Empirical orthogonal analysis of atlantic ocean surface temperatures

Authors

  • Bryan C. Weare,

    1. Department of Meteorology, Massachusetts Institute of Technology, Cambridge, Massachusetts 02139, U.S.A.
    Current affiliation:
    1. Department of Land, Air and Water Resources, University of California, Davis, California 95616 U.S.A.
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  • Professor R. E. Newell

    1. Department of Meteorology, Massachusetts Institute of Technology, Cambridge, Massachusetts 02139, U.S.A.
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Abstract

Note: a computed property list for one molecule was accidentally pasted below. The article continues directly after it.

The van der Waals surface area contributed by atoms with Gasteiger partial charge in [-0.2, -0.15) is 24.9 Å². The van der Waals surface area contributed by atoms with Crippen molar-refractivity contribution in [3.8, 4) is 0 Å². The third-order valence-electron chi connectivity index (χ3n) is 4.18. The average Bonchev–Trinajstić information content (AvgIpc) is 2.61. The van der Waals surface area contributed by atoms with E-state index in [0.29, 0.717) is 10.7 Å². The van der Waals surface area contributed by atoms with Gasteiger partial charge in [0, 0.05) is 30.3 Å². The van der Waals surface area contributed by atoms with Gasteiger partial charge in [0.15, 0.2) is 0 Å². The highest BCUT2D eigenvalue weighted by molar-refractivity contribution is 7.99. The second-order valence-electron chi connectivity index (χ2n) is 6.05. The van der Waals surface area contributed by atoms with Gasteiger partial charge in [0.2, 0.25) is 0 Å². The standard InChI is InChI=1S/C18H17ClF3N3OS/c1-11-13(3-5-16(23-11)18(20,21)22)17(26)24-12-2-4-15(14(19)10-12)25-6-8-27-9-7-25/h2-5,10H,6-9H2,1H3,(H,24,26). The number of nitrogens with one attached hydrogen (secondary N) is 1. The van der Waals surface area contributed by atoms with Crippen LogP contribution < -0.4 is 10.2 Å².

An empirical orthogonal function analysis has been performed on monthly mean sea surface temperature observations in the Atlantic Ocean between 70°N and 30°S for the years 1949–69. This method derives the most important ‘modes’ of variation, defined as those functions which explain the largest total variance in the data field. Such modes are calculated for two sets of temperature deviations in which the annual cycle is both included and excluded. For the seasonal case, only four functions explain more than 90% of the total variance, whereas in the nonseasonal case, ten functions explain less than 50% of the total. the most important seasonal mode indicates lower minimum temperatures in winter in the later years of study. the dominant nonseasonal function shows a cooling trend starting in early 1951. Nonseasonal functions of the tropical region alone suggest large variations, having a characteristic period of a few months.

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